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and filed a letter with the committee that he had written to the planning board or to the Governor of Virginia, I do not know which, and in his statement here he said that I was about the only one opposed to this thing in Fredericksburg, and that I was opposed to it on account of my interest in the power company, or my connection with the power company. I would like to disclose to this committee the interest that my family has in the Virginia Electric Power Co. I own four shares of stock in a company which owns stock in the Virginia Electric & Power Co. The value of those four shares of stock is $159 as of last night. Assuming that one-third of it is invested in the Virginia Electric & Power Co., I have a $50 interest. My wife and I have many times that invested in Fredericksburg.

The CHAIRMAN. We will be glad to have your statement in connection with the merits of the proposal.

Mr. Reid. I charge Mr. King with that, and in the past I have been connected with some power company. I have also been connected with other engineering work for banks, trustees, individuals, and in all my years I have never accepted a fee, either in whole or in part, that was paid by any man who had ever been convicted of a felony or who had served time in the penitentiary for any cause, and I have never had a business associate who ever stood indicted by either the Federal or State courts.

The CHAIRMAN. We are interested in the merits of this problem. I say with all due deference that I think you wrote the chairman of the committee with respect to the statement of the mayor, and the chairman responded to you that there was no reflection on you. Mr. REID. As I recall it, and I do not have the letter with me

The CHAIRMAN. Pardon me, I will say now that there was no reflection on you or on any other citizen of Fredericksburg made by the mayor, and when he was asked if there was any opposition my recollection is he stated there was opposition. He may have mentioned your name, but he cast no reflection on you.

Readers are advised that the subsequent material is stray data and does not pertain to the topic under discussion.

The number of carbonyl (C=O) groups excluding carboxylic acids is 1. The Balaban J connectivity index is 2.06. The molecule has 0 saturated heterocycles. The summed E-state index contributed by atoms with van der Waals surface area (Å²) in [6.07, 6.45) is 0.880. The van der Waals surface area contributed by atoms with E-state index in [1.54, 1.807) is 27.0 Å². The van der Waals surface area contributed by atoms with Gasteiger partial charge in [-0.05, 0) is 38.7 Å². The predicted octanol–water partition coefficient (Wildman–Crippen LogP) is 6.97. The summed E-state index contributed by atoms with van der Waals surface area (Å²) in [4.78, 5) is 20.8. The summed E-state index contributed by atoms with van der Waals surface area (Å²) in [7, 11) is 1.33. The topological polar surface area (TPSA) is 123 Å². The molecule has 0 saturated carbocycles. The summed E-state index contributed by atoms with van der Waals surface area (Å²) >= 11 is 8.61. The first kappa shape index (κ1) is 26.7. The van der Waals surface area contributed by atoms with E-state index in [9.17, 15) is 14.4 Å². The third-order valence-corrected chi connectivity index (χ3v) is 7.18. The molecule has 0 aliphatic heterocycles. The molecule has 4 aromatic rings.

You may proceed to discuss the merits of this controversy, if you will. Mr. REID. I am interested in and in favor of flood control of the Rappahannock River and its tributaries, as well as of other streams, where such control will benefit the country as a whole, and where the benefits to be derived are comparable to the reasonable cost of such control and where such control does not present an element of danger to those who live below the dams erected to provide the control.

I am opposed to the proposed development located 4 miles above the corporate limits of the city of Fredericksburg for the following reasons

The CHAIRMAN. Give us the high points, and I will give you permission to file a statement. Mr. REID. It is not in condition to file.

This development is essentially a power development and the floodcontrol and other so-called related benefits are in a ratio of approximately 90 percent power and 10 percent other benefits.

The top of the proposed power pool, as stated in the report of the Army engineers, is placed at elevation 240 for the purpose of the report, but it states that this is not a fixed maximum for the top of the power pool, but that it may be at some greater height, say, 245.

The letter from the Federal Power Commission advises further study with a view to raising the pool level above elevation 240.

It is plainly stated on the drawings that the maximum height of the water at the dam is to be elevation 257 and not 240; that is, during flood. This latter elevation is about 200 feet above 80 percent of the city of Fredericksburg and is 157 feet above 99 percent of the city.

No automatic spillway is provided on this dam. Instead there is provided a number of gates which will have a discharge capacity of 545,000 cubic feet per second, or four times the maximum flood that they ever had at Fredericksburg. This capacity would undoubtedly be used to such an extent as would be necessary to protect the structure itself, and if it were ever improperly used it would most certainly destroy Fredericksburg.

The CHAIRMAN. Is it your view that from an engineering standpoint this proposed dam is not sound? Mr. REID. That is correct. The CHAIRMAN. What kind of dam would you propose?

Mr. REID. A dry dam, if you wanted flood control; a dam with a hole in it that will pass water and only store the excess—without power.

The CHAIRMAN. Where are there any such dams? Where have you ever constructed one of those dams?

Mr. REID. I have never constructed any of them. The CHAIRMAN. Where is there one like that in the country? Mr. REID. The most successful one in the country is the Miami Conservancy District.

The CHAIRMAN. You are aware that since the Miami Conservancy District and dams were constructed there following the flood of 1913 that all engineers who have testified before this committee, and the engineers of the country generally, have advised that the present construction is a vast improvement over the type of construction that was built by Mr. Morgan in the Miami Conservancy District. Do you take issue with other engineers ?